Love Me Love My Dog?

Early morning, just after sunrise, it’s still cool and quiet, not much (if any) traffic on the road, cycling goes smoothly, a light breeze provides even more enjoyment.

On moments like that, cycling becomes a kind of meditation, pedaling steadily, until… suddenly out of nowhere a 4-legged monstrosity comes racing after you, barking like mad and aiming for your feet/ankles!

It’s a very rude disturbance of a previously incredibly peaceful bicycle trip…

Barking dogs don’t bite is an old expression but I’ve encountered the odd exception unfortunately.

Whereas having a dog in Holland is subject to a series of strict laws, here in Thailand it’s much more fluid.

Stray dogs - both in temples and on streets - are at times being fed by well-meaning locals, but not much else is being done with the result that their number increases.

The only reason these 2 behaved was because of Spiderman in the back...

Rabies being still an issue here and lots of stray dogs is an unpleasant combination to say the least.

In the countryside dogs are usually kept for guarding property which is all nice and well but the definition of property often includes the public road in front and surroundings as well!

Temple dogs don't cause the monks any problems because they usually receive food from them.

I seldom see dogs being kept on a leash, most are allowed to wander around freely…

To be fair most dogs are happy doing their dog business without bothering humans, although some go through the motions of being aggressive and just bark a few times.

But just now and then a few go berserk and think they’re canine versions of Arnold Schwarzenegger (The Barkinator anyone?).

Barking mad welcome committee at Wat Ket Prayong

By being allowed to run around on roads they also can cause accidents, years ago I had one suddenly jumping back in front of my bike causing me to crash and I’m not the only one who experienced such a ‘dogcident’.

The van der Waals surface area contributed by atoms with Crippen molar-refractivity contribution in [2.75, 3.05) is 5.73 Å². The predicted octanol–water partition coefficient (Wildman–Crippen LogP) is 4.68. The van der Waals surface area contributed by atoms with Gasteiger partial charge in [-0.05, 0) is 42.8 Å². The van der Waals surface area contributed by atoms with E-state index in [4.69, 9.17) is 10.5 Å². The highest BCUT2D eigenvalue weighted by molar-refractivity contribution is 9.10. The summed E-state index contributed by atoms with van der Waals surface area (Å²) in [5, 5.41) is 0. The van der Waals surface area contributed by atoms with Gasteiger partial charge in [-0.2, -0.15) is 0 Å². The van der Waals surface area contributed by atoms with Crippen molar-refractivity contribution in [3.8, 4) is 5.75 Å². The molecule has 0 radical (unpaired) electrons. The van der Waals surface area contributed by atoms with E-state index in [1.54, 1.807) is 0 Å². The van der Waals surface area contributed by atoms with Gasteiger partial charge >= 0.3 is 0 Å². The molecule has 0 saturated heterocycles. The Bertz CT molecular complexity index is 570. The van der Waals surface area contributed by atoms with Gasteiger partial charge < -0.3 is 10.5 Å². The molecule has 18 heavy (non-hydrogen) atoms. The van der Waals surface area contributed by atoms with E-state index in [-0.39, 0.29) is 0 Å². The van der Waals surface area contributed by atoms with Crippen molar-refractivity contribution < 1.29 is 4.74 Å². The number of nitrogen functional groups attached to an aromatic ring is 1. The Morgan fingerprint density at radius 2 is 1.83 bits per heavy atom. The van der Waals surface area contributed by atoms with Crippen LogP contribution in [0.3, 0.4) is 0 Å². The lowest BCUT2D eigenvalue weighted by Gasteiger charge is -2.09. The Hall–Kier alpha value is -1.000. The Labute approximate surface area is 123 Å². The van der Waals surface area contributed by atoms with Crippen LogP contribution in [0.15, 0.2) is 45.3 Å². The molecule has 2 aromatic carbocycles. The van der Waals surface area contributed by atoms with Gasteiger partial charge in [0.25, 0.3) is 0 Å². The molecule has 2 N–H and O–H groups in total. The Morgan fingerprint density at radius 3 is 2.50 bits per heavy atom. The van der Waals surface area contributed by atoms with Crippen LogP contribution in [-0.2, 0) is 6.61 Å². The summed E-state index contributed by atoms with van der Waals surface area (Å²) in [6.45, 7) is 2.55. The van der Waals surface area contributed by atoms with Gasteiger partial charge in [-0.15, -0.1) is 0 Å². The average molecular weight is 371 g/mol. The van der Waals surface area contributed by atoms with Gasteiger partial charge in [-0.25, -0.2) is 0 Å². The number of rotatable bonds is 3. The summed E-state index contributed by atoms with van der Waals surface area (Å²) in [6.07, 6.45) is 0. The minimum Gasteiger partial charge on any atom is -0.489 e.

Last month I was happily cycling on a quiet countryside road passing a farm when one of their dogs noticed me almost too late. To make up for it, the idiot animal started running at full speed only focusing on me without paying attention to oncoming traffic and smacked straight into the car that had just passed me, it gave a most satisfying sound!

Local dog gangsters behaving well for a change...

I’m not anti-dog, on the contrary, we’ve had dogs as pets, all fine, but as a cyclist my feelings are much less positive!

Protecting oneself against dog attacks while cycling isn’t easy as I have discovered over the years.

- Having a stick is rather clumsy and can work the wrong way, some dogs may get more aggressive.

- Escaping by cycling away fast might work with a 156 gear super-duper mountain bike, but certainly is no option for my 6 speed folding Dahon Dream, dogs outrun me easily. Plus you actually encourage them to chase you!

- Not tried but read about: offering snacks(!), spray water, or use a loud horn

- Reviews about dog whistles or similar electronic devices are a mixed bag.

- Pepper spray might be an option but I wonder how close you need the dog to get before spraying…

- The most unusual suggestion was offered by Dahon (on their blog, see the link!); get off your bike and quickly unfasten the saddle post, pull that out and use it as a ‘defense weapon’ (I’m not making this up!).

- Face the dog and stand still, yes that makes kind of sense except for the fact that they’re already behind you snapping at your feet…

By now I’m more thinking in the lines of a 'pantzer version', but apparently there are some legal issues with this approach.

Besides that, the portable and foldable aspects will probably become a bit compromised as well...